But you can avoid all of this by having your team practice good security hygiene. After all, each of us is the weakest link in our own security, and the more we educate ourselves about the risks and the behaviours we need to avoid, we don't end up in the no-win scenario in the first place. Knowledge is power, after all, and that's why we also don't rely solely on our own assessment of 1Password's security, and we involve 3rd parties in that process.

    Actually, no. If everyone in my team practices perfect security hygiene, all machines are fully patched and not compromised, a cross-site scripting vulnerability in the web app still compromises our stored items.

    So I've been looking at what Agilebtis writes about the third-party assessments. None of them contain a definition of scope or of the method used, which makes anything written in the review impossible to assess for an outsider. Was the webapp checked? Can't tell. Was a common standard used, such as OWASP Top-10 or ASVS, or did they just poke at it? Furthermore, it looks like all 3 reviews are snapshots taken at one point in time, which is still useful, but much less than an audit of security in the development- and operations process.

    To summarize, despite everything you described, it only takes one cross-site scripting vulnerability in the webapp against a perfectly secured customer to expose their entire vault. There is no way to prevent this as a customer, while the risk is enormous (especially if you store all your company-accounts for things like finance, HR etc in 1Password). Furthermore, you don't have plans to mitigate this. Is this a correct summary?

    Thanks for the time you're putting into these answers. Again, personally I'm a fan of your products and I don't doubt the attention AgileBits gives to security, but the above situation worries me greatly and prevents me from recommending this solution to our company.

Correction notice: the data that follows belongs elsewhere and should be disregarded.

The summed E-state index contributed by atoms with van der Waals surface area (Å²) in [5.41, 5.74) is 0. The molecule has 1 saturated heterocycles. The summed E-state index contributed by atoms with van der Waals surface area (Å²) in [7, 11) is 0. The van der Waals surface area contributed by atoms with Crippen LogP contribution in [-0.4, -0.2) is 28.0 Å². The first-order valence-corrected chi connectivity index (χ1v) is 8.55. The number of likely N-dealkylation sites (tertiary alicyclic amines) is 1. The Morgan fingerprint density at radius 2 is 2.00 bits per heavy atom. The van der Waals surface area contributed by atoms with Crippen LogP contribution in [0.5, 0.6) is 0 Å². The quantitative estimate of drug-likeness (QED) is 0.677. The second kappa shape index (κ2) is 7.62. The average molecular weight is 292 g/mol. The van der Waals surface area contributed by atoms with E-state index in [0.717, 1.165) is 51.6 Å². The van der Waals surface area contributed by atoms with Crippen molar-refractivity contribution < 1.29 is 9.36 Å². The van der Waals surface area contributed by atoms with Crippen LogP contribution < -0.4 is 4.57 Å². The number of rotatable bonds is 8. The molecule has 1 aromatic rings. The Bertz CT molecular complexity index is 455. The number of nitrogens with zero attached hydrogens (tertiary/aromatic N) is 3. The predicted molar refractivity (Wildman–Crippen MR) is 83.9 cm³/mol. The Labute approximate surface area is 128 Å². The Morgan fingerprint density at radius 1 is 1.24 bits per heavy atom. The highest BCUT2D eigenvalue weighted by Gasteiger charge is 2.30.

• brentybrenty

    Team Member

    @chris_: Regarding 3rd party testing, if you follow the link Jacob provided earlier, you'll see that that web interface is a big part of what we're asking people to test publicly — anyone who's interested — in addition to the private testing done in the past and which is still ongoing. We recognize that the web interface, if not properly hardened, tested, and hardened again (and so on) represents a huge opportunity for attackers, the likes of which 1Password has never seen before, given its local vault history; so we put a lot of thought into the security model before we even started on the new subscription service, and continue to work to keep it secure.

    And again, only the user has the keys to unlock it. So my concern is that is seems like you're essentially asking for a way to login to 1Password.com without using credentials that will allow the user to access their own data. We could superficially restrict access to the vault interface, but once you're logged in you already have the means to access anything which your "keys" will unlock: admin console, settings, personal vaults, and any other vaults shared with your account. And given access to the keys, the web interface is not the only attack vector either. Even if we're able to prevent an attacker from using the web interface to access data they have the keys to, they can just use the app to do it instead.

    Can you tell me more about the cross site scripting vulnerability you're referring to? That seems to be a major premise of your comments and feature request. If such a flaw exists in the web app, I think it would be best to fix it rather than try to add additional features — and therefore additional complexity — to compensate for it. That's likely to introduce further issues. The web team will need to look into this.

  • Hi @brenty, thanks again for your reply.

    It indeed seems that the core of my point is lost in this discussion, given your questions about XSS. With all due respect to your contributions, perhaps it would be wise to include someone with knowledge about XSS/XSRF vulnerabilities in the discussion? I fear that otherwise we won't really get to a point where you really understand my concern.

    I am not talking about a specific XSS vulnerability; if I were aware of a specific vulnerability in your webapp I would report it. I'm talking about the vulnerability class called cross-site scripting (XSS), which is a type of vulnerability that we find in almost every webapp we assess. I imagine your development team has had to fix a few in the past, and doubtless will be confronted with them in the future. This type of vulnerability allows someone to under certain conditions access the vault of a victim without having the victim's credentials, by abusing their existing session with 1Password.